The 1777 Raid on Spell Hall (this didn’t actually happen but could have)
It is spring 1777. The British Regulars, after settling into New York under Sir General William Howe the previous fall, directed a force to occupy Newport and the Narragansett Bay area in December 1776. The local garrison commander, Brigadier General Richard Prescott (who would later be abducted by Rhode Island militia in the middle of the night along with his aide de camp), looking for additional supplies as well as to exercise the troops after a long winter, plans a daring amphibious raid of the type that has become the hallmark of British littoral warfare operations.
With HMS Rose under the command of Captain James Wallace having thoroughly disrupted local merchant shipping the previous year, and with British memories still fresh from the burning of the Gaspee, it had been decided to punish certain merchants even further while disrupting the colonists abilities to manufacture items necessary for the waging of war. One of the merchant ships the Gaspee had captured several years back was a rum and molasses smuggler ship known as the Fortune, owned in part by one Nathanael Greene, who ran an iron foundry along the Pawtuxet River and who is now an important figure in the rebel’s command structure under Washington. Spies in the rebel camp had brought back information that it was Greene whose advice and strategy was being relied upon more and more by Washington, and it was rumored that important documentation as to Washington’s spring campaign was in fact being held for safe keeping at the Greene Homestead, known as Spell Hall, until the opening of the campaign season. It was also the site of the Greene family’s ironworks, which although it did not make cannon due to the Quaker religion of its owners, did make all sorts of equipment necessary for outfitting privateer ships, wagons, cannon carriages and other important items for war. Hence the British planned to raid Spell Hall in a lightening quick amphibious operation that would net this critical intelligence, shut down an important foundry that was supplying the war effort, and punish this upstart merchant turned general once again for his treason in one fell motion. This would occur shortly after a series of actions by Major General William Tryon in raiding the Connecticut shoreline from the British stronghold in New York, with the rebel supply depot at Danbury as the first objective. Hence the rebels would be hit nearly simultaneously in both the east and the west from British bases in New York and Newport, throwing them off balance and forcing them to respond to British assaults on two fronts.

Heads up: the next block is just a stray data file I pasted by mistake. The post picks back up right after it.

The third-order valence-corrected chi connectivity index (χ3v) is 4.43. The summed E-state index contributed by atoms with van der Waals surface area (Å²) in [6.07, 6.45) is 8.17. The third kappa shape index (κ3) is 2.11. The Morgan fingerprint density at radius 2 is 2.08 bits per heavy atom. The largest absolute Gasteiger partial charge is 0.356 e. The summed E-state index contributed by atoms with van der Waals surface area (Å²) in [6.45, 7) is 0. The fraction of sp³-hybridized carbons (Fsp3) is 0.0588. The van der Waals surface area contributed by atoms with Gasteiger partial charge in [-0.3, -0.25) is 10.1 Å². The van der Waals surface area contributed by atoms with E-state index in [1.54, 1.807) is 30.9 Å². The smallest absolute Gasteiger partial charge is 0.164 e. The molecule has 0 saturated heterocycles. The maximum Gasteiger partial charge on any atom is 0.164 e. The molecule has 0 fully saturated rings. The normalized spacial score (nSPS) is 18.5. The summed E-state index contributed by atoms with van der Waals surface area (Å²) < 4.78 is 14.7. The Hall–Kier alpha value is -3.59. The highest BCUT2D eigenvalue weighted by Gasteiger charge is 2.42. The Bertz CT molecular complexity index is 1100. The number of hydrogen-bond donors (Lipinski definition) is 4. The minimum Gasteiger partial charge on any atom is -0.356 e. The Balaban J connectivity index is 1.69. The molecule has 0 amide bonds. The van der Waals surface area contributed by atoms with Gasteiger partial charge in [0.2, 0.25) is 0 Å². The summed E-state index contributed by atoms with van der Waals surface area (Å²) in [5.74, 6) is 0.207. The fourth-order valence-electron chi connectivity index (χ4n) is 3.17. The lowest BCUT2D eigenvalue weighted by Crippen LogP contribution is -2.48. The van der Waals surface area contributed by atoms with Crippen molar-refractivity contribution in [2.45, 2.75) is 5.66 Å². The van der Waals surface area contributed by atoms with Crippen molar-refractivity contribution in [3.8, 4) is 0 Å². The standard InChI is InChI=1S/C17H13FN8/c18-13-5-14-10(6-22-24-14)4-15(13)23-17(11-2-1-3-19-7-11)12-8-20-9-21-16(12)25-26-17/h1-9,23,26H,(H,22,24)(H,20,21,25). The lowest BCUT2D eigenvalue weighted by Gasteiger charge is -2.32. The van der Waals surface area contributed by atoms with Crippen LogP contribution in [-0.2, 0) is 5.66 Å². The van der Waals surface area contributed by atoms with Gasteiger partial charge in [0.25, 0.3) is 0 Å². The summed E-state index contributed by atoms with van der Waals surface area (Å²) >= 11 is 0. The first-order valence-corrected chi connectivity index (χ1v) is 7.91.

The British plan for this raid was simple but brilliant. After circumventing the strait between Prudence and Conanicutt Islands and using Hope Island as a screen from observation until nightfall, they would land an amphibious force in several of the many inlets near Calf Pasture Point, located north of Quanset Point but south of Warwick Point and Horseneck Cove. The groups will then work west skirting East Greenwich and approach Coventry and the objective in a dual pincer movement with light infantry leading the way. The Hall would be captured, the documents seized, and the foundry laid to waste. All supplies would be captured from the nearby storehouse and the troops would withdraw back to the waiting ships for return to Newport. If the opportunity arose, East Greenwhich, home to the Kentish Guards and one of the five rotating locations of the Rhode Island Legislature, would be burned during the withdrawal.